Truth Matters: Heidegger and Horkheimer in Dialectical Disclosure.

Zuidervaart, Lambert. “Truth Matters: Heidegger and Horkheimer in Dialectical Disclosure.” Telos, no. 145 (Winter 2008): 131-60.

This article examines two seminal essays from the 1930s, one by Martin Heidegger and the other by Max Horkheimer. I show that they have more in common then one might first expect and that each serves to correct the other on the question of how propositional truth connects with larger issues of life and society. I develop this dialectical critique in order to propose my own account of truth. A longer version under the same title appears in the booklet Phenomenology and Critical Theory, ed. Christina Rawls (Pittsburgh: Duquesne University, The Simon Silverman Phenomenology Center, 2008), 38-66.

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Will This Church Have Children?

Sweetman, Robert. "Will This Church Have Children?" Paper presented at the ICS Worldview Conference "Another Brick in the Wall", Oakville, Ontario, September 27, 2008.

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The church like any other institution or group of institutions straddles the line dividing the age of ideology and its characteristic institutional habits from our emerging post-ideological world.  As a result the church too must think about the character of its institutional manifestations. And that means thinking about the pattern of social and cultural change. There are revolutionary, conservative and reformist postures available.  This essay recommends a reformist model and imagines such a model by reference to premodern patterns of political change, in the first place, and the ways in which the meaning of shared cultural symbols change within ancient, medieval and modern contexts, on the second place.  The suggestion is made that such change can be effective if it occurs within the context of a core continuity--that about a given tradition of institutional life that its present members find most precious and worthy.  The point is to hang on to that positive core and to search widely for ways of deepening and building from that core from the resources to be found outside of the tradition, especially within emerging practices that seem most attuned to the tenor of the "new world."  The essay ends by identifying a post-ideological sensibility that feeds secularization and so impedes the church's generational shift from a present leadership formed to the requirements of the age of ideology to ecclesiastical youth whose world is wholly post-ideological.

This is the second of two addresses by Bob Sweetman given at the ICS Worldview Conference titled "Another Brick in the Wall" on September 27, 2008 in Oakville, Ontario, Canada.

Why We Don’t Join Institutions Anymore

Why We Don't Join Institutions Anymore. Robert Sweetman. Presented at the ICS Worldview Conference "Another Brick in the Wall", Oakville, Ontario, September 27, 2008.

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This essay argues that institutions are a perennial feature of human society and culture.  They preserve default positions on how to act together in any number of ways to perform those functions necessary to human living or deemed necessary to human flourishing.  But institutions take on the colour and texture of the age in which they emerge or function. Our most successful institutions, those identified with globalizing capitalism, betray the colours and texture of the age of ideology.  Thus they are aggressively expansive, coercive, hugely complex and very large.  What becomes ever more obvious however is that we no longer trust institutions of the ideological type to steward our common human good.  We are emerging into a post-ideological world.  The institutional experiments most attuned to the new world are very different in colour and texture from those formed in the age of ideology.  They are localized (although tied via new technologies to similar groups worldwide), small, simple and participatory or democratic.  What does this have to say to the Christian community in its institutional life?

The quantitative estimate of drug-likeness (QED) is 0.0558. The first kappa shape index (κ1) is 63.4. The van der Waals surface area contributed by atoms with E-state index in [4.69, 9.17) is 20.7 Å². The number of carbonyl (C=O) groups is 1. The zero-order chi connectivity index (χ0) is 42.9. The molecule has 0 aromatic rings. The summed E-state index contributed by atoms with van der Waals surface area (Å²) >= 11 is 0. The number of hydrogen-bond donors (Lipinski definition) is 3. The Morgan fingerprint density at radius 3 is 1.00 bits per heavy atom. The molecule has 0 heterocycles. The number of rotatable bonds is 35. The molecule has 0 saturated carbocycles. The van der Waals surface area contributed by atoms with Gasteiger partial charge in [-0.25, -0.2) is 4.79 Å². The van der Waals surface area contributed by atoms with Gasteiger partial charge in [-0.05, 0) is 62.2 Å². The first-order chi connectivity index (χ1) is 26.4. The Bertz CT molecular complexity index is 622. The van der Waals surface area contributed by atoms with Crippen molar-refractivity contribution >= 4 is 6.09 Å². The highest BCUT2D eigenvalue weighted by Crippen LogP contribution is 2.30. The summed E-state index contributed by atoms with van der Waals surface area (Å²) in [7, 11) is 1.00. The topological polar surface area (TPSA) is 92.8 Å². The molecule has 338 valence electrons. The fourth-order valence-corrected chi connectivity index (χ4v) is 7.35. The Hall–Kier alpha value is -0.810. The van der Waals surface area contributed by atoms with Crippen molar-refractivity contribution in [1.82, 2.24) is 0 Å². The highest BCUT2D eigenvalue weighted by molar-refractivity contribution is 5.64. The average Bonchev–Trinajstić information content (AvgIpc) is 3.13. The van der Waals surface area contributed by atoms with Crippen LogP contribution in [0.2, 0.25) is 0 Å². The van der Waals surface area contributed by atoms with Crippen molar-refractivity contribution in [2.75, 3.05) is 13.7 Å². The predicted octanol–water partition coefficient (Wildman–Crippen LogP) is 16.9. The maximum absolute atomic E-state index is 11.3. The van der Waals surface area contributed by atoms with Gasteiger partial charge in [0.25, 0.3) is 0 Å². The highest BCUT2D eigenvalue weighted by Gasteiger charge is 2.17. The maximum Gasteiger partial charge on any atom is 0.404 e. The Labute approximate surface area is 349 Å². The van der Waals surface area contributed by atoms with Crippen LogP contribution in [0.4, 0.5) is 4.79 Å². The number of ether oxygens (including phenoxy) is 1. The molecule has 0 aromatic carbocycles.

This is the first of two addresses by Bob Sweetman given at the ICS Worldview Conference titled "Another Brick in the Wall" on September 27, 2008 in Oakville, Ontario, Canada.

Whose spirituality? Which rationality? A narrational locus for learning.

Blomberg, Douglas Gordon “Whose spirituality? Which rationality? A narrational locus for learning.” Journal of Education and Christian Belief, 13(2), 2008, pp. 113-124.

Traditional schooling for the academically inclined is directed toward the intellectual mastery of subjects in isolation from one another, based on the paradigm of scientific specialisation. Taking a cue from cognitive psychologist Jerome Bruner, I explore a mode of rationality (“narrationality”) that will facilitate schools respecting the interdependence of all that God has made.

New wineskins: Subverting the 'sacred story' of schooling.

Blomberg, Douglas Gordon. “New Wineskins: Subverting the ‘Sacred Story’ of Schooling.” In Christian Higher Education in the Global Context: Implications for Curriculum, Pedagogy, and Administration, pp. 119-214. Ed. N. Lantinga. Sioux Center, IA: Dordt Press, 2008.

If Christian elementary and secondary schools are better to reflect the primacy of experiential knowing as this typifies a biblical wisdom perspective, institutions of higher education need to change their practices. The way in which teachers are taught is one of the most significant influences on the way in which teachers teach. It is relatively futile to pour the new wine of Christian education (as education for discipleship) within the old wineskin of theory into practice (education for the disciplines).